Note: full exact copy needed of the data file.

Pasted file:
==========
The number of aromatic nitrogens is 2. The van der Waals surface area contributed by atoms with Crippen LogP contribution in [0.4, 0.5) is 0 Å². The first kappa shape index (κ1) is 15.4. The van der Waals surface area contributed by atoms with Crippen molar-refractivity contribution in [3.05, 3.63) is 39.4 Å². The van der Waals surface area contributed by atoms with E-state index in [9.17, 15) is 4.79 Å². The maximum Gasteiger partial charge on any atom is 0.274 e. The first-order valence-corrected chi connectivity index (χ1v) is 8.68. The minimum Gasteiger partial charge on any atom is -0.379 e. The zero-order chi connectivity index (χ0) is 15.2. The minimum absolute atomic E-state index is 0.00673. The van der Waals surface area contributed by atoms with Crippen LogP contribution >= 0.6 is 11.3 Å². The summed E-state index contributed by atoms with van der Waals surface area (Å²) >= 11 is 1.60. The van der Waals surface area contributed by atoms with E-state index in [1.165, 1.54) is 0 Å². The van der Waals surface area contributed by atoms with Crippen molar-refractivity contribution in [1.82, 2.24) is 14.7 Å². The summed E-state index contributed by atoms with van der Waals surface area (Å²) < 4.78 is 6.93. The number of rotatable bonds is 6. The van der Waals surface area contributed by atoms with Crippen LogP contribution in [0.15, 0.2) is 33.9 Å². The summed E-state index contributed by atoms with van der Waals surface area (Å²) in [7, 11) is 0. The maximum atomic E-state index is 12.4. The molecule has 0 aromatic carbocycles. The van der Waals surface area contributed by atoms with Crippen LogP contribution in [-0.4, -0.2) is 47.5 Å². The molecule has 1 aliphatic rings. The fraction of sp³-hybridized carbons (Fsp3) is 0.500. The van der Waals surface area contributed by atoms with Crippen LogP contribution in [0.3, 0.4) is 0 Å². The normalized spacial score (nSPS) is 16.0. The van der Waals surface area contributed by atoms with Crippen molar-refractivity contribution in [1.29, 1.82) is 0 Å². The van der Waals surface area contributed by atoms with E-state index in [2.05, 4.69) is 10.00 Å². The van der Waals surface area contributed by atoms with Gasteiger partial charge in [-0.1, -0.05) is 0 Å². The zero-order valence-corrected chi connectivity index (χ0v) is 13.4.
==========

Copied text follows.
The number of aromatic nitrogens is 2. The van der Waals surface area contributed by atoms with Crippen LogP contribution in [0.4, 0.5) is 0 Å². The first kappa shape index (κ1) is 15.4. The van der Waals surface area contributed by atoms with Crippen molar-refractivity contribution in [3.05, 3.63) is 39.4 Å². The van der Waals surface area contributed by atoms with E-state index in [9.17, 15) is 4.79 Å². The maximum Gasteiger partial charge on any atom is 0.274 e. The first-order valence-corrected chi connectivity index (χ1v) is 8.68. The minimum Gasteiger partial charge on any atom is -0.379 e. The zero-order chi connectivity index (χ0) is 15.2. The minimum absolute atomic E-state index is 0.00673. The van der Waals surface area contributed by atoms with Crippen LogP contribution >= 0.6 is 11.3 Å². The summed E-state index contributed by atoms with van der Waals surface area (Å²) >= 11 is 1.60. The van der Waals surface area contributed by atoms with E-state index in [1.165, 1.54) is 0 Å². The van der Waals surface area contributed by atoms with Crippen molar-refractivity contribution in [1.82, 2.24) is 14.7 Å². The summed E-state index contributed by atoms with van der Waals surface area (Å²) < 4.78 is 6.93. The number of rotatable bonds is 6. The van der Waals surface area contributed by atoms with Crippen LogP contribution in [0.15, 0.2) is 33.9 Å². The summed E-state index contributed by atoms with van der Waals surface area (Å²) in [7, 11) is 0. The maximum atomic E-state index is 12.4. The molecule has 0 aromatic carbocycles. The van der Waals surface area contributed by atoms with Crippen LogP contribution in [-0.4, -0.2) is 47.5 Å². The molecule has 1 aliphatic rings. The fraction of sp³-hybridized carbons (Fsp3) is 0.500. The van der Waals surface area contributed by atoms with Crippen LogP contribution in [0.3, 0.4) is 0 Å². The normalized spacial score (nSPS) is 16.0. The van der Waals surface area contributed by atoms with Crippen molar-refractivity contribution in [1.29, 1.82) is 0 Å². The van der Waals surface area contributed by atoms with E-state index in [2.05, 4.69) is 10.00 Å². The van der Waals surface area contributed by atoms with Gasteiger partial charge in [-0.1, -0.05) is 0 Å². The zero-order valence-corrected chi connectivity index (χ0v) is 13.4.